Big Upgrades at Methodist Healthcare

Print Center Director Michael Schaefer (left) justified an influx of new equipment at his in-plant by calculating the savings that will result from reducing outsourcing, increasing up-time and enabling more efficient practices. With him here is Geoff Crabtree, senior vice president at Methodist Healthcare System.

Michael Schaefer shows off the new Duplo DC-645 slitter/cutter/creaser recently added to his in-plant—one of several pieces of new printing and bindery equipment, including a Xerox iGen4 and a Xerox Color 1000 Press.

“A business card is very personal. It’s representative of the individual,” explains Michael Schaefer, Print Center director at Methodist Healthcare System. “So I tell the employees, ‘You may think it’s just a card, but that’s got their name on it.’”

No one wants to hand out a personal business card that has clamp marks on it from a cutter, he says, or is trimmed unevenly. To spare customers that embarrassment, the San Antonio-based in-plant recently installed a Duplo DC-645 slitter/cutter/creaser, primarily to trim business cards. Now, Schaefer says, those cards have a much cleaner, more impressive look.

The DC-645 can also score thank-you cards and table tents, obviating the need to outsource the scoring and saving the company money. An employee can load the machine with thank-you cards to be scored, turn it on and then go do something else.

“Now I can have an employee perform two tasks instead of one,” Schaefer remarks.

The Duplo DC-645 isn’t all that’s new at the eight-employee in-plant. In recent months it has added:

  • A Xerox iGen4 digital color press
  • A Xerox Color 1000 Press with a Plockmatic booklet make
  • Two Xerox D125 monochrome light production printers
  • A CP Bourg booklet maker, inline with an existing Nuvera 120 EA
  • RSA WebCRD software
  • XMPie software

Initially, Schaefer did not think the in-plant could afford all this new equipment, but after crunching numbers, he created an ROI model that showed the in-plant could remain budget neutral, and possibly return a savings, by adding the equipment. The savings, he said, will result from eliminating some outsourcing, printing three-up on the iGen4 and experiencing more up-time with the newer equipment, resulting in more throughput.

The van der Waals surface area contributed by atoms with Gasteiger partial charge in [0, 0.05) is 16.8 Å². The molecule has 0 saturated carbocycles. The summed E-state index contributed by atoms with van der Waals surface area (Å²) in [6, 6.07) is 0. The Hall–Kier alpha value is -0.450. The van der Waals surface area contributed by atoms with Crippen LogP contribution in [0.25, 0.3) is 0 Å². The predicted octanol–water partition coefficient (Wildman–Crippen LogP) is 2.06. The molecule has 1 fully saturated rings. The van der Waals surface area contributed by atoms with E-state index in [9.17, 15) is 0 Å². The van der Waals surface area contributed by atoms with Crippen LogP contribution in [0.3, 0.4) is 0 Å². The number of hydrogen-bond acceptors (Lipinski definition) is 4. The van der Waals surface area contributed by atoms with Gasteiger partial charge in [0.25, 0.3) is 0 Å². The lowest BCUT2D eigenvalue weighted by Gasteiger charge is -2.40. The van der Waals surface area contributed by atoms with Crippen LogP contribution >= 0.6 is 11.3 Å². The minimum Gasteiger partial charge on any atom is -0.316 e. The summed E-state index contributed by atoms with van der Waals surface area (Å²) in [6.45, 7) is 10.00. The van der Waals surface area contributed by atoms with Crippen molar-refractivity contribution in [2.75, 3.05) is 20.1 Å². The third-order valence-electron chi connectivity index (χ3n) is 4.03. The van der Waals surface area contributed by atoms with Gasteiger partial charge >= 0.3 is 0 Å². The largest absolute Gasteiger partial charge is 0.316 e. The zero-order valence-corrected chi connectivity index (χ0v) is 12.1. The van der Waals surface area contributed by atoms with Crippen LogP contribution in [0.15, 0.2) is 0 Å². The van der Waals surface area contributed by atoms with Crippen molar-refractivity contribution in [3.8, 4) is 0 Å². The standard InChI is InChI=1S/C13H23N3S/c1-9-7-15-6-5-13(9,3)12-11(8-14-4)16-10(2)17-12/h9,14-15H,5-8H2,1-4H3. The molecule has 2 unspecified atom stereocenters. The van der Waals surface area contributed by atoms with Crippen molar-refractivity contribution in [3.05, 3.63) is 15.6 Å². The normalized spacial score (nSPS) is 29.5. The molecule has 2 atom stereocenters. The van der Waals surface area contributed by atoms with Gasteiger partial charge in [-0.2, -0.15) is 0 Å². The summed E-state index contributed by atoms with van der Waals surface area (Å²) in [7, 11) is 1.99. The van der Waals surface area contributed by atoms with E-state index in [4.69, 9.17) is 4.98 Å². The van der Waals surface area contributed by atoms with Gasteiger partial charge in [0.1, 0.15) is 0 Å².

The iGen4 replaces the in-plant’s iGen3, which it had been using for nearly eight years. “It was time to upgrade,” confirms Schaefer. Combined with the additional capacity of the Color 1000, the in-plant is now prepared for nearly any type of project.

“The print quality is different on both,” Schaefer contends. With more of a matte look, the iGen4 is more cost-effective because of its 26˝ sheet, which allows the shop to print three-up. The Color 1000, with its inline booklet maker, is better for booklets, or jobs where the color really needs to “pop.”

“For certain applications, you want that high-gloss look, and the Color [1000] Press provides that,” Schaefer says.

He notes that the in-plant is doing a lot more variable data printing these days, aided by its new XMPie software, which allows the in-plant to print variable images as well as text.

“We hope to get a much better response rate doing that,” he says.

The WebCRD software is replacing a homemade online ordering system.

“The big thing it’s going to do for us right now is, the client can see what they’re ordering,” he says, referring to the on-screen proof they see. “In health care, that’s important because you need to make sure the client has the right form.”

WebCRD will also offer internal customers cost estimates and status updates for the first time, negating the need for them to call Schaefer and ask.

“I can’t wait for my phone calls to drop off,” he laughs. The software will go live by year’s end, he says.

With the quality of the in-plant’s printing and cutting now much improved thanks to the new gear, and productivity up due to the reliability of the new machines, things are looking good for the Print Center, Schaefer says.

“I’m smiling a lot more this year,” he says.

Bob has served as editor of In-plant Graphics since October of 1994. Prior to that he served for three years as managing editor of Printing Impressions, a commercial printing publication. Mr. Neubauer is very active in the U.S. in-plant industry. He attends all the major in-plant conferences and has visited more than 130 in-plant operations around the world. He has given presentations to numerous in-plant groups in the U.S., Canada and Australia, including the Association of College and University Printers and the In-plant Printing and Mailing Association. He also coordinates the annual In-Print contest, cosponsored by IPMA and In-plant Graphics.

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